Tax Court Denies Innocent Spouse Relief for Texas Woman

In Welwood v. Comm’r, T.C. Memo. 2019-113, the Tax Court held that a Texas woman did not meet the criteria for equitable relief because she was not able to show sufficient economic hardship and that there was evidence she knew or should have known about the unpaid liabilities.

Background

Taxpayer was born in 1944. She completed two years of college. Taxpayer got married on March 25, 1973 and remained married until September 24, 2017.

Taxpayer suffers certain health conditions that have been with her since birth. Other health problems are age related but have not prevented her gainful employment and are not unusual.

Between 2008 and 2015, taxpayer and her ex-husband filed joint returns which had unpaid tax liabilities of over $200,000.

In response to a Letter 1058, Final Notice of Intent to Levy and Your Right to a Hearing, taxpayer requested an appeals conference. She also filed Form 8857, Request for Innocent Spouse Relief.

After the IRS denied innocent spouse relief, taxpayer petitioned the Tax Court.

Criteria for innocent spouse relief of unpaid tax liability

If a joint return is filed each spouse is jointly and severally liable for the entire tax due for that year. A requesting spouse may be relieved from joint and several liability under section 6015 if certain conditions are met.

Section 6015(f) grants the Commissioner discretion to relieve an individual from joint liability that arises from an underpayment of tax reported as due on a joint return.

Threshold Requirements

The requesting spouse must meet seven threshold requirements to be considered for relief under section 6015(f).

  1. the requesting spouse filed a joint return for the taxable year for which relief is sought;
  2. relief is not available to the requesting spouse under section 6015(b) or (c);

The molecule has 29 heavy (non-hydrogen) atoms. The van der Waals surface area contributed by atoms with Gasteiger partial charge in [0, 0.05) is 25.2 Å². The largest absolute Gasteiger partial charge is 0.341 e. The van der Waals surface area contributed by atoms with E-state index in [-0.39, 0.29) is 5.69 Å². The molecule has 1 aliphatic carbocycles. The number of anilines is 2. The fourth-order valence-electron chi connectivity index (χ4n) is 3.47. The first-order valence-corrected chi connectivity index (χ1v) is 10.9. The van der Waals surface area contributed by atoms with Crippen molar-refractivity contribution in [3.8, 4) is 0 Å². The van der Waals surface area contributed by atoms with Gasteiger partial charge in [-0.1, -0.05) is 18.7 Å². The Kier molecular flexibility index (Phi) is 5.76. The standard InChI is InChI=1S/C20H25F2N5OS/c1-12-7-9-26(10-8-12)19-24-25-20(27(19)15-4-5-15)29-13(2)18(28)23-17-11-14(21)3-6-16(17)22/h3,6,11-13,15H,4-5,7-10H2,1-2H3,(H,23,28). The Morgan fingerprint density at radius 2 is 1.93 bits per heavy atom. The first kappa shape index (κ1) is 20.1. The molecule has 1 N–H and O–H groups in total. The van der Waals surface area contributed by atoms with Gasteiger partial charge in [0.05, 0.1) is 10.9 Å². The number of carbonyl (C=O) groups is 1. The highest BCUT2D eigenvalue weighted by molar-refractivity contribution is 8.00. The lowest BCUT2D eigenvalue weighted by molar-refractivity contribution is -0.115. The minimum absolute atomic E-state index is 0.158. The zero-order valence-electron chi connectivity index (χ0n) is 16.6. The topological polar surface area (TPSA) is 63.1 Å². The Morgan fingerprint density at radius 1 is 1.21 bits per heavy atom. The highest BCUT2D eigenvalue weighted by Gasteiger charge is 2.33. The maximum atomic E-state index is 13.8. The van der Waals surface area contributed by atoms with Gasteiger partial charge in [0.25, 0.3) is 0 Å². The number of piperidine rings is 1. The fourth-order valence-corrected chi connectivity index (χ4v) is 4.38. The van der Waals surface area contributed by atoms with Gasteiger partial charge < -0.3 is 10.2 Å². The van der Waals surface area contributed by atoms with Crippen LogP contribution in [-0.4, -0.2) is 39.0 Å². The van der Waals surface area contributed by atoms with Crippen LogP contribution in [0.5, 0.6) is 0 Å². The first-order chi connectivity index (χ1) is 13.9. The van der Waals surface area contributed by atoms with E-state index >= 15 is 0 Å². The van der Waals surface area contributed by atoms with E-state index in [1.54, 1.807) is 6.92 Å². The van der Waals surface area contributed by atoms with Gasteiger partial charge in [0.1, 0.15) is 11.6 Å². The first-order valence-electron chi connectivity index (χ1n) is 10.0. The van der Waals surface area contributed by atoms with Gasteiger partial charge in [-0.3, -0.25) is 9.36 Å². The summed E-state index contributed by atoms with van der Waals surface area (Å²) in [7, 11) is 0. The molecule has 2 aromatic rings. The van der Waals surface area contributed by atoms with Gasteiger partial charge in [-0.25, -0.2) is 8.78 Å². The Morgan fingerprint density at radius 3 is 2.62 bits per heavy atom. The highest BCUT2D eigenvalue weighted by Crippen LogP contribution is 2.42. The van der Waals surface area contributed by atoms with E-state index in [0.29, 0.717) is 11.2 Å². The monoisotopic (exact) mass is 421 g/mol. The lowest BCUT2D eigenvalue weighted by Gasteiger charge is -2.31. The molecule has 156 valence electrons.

3. the claim for relief is timely filed;
  4. no assets were transferred between the spouses as part of a fraudulent scheme;
  5. the nonrequesting spouse did not transfer disqualified assets to the requesting spouse;
  6. the requesting spouse did not knowingly participate in the filing of a fraudulent joint return; and
  7. absent certain enumerated exceptions, the tax liability from which the requesting spouse seeks relief is attributable to an item of the nonrequesting spouse

Equitable Factors

Rev. Proc. 2013-34, sec. 4.03, provides a list of nonexclusive factors to be weighed by the Commissioner in making a decision.

  1. marital status (i.e., do the spouses remain together?),
  2. economic hardship,
  3. knowledge or reason to know of the understatement by the requesting spouse,
  4. legal obligation arising from a divorce decree or other binding agreement,
  5. significant benefit gained by the requesting spouse,
  6. compliance with income tax laws, and
  7. mental or physical health at the time of filing the request for relief.

No single factor is determinative, and all factors are considered and weighted appropriately.

Because this case involves underpayments of reported liabilities, an important factor is whether the requesting spouse knew or had reason to know that the other spouse would not pay the reported liabilities.

Conclusion

The court finds that while taxpayer met the threshold conditions to be considered for relief, she did not meet the equitable factors to obtain relief.

Specifically, the court finds that:

  • Taxpayer has not shown such economic hardship as would favor relief. Certain of taxpayer’s health problems have been with her from birth. With respect to taxpayer’s age-related health issues, they have not prevented her gainful employment and are not unusual.
  • The court believes the evidence shows that taxpayer knew that her ex-husband would not and could not pay the reported liabilities. She cannot obtain relief from liability by refusing to read her mail or look at their joint returns.

The court denies taxpayer’s request for innocent spouse relief and sustains IRS appeals officer’s notice of determination.

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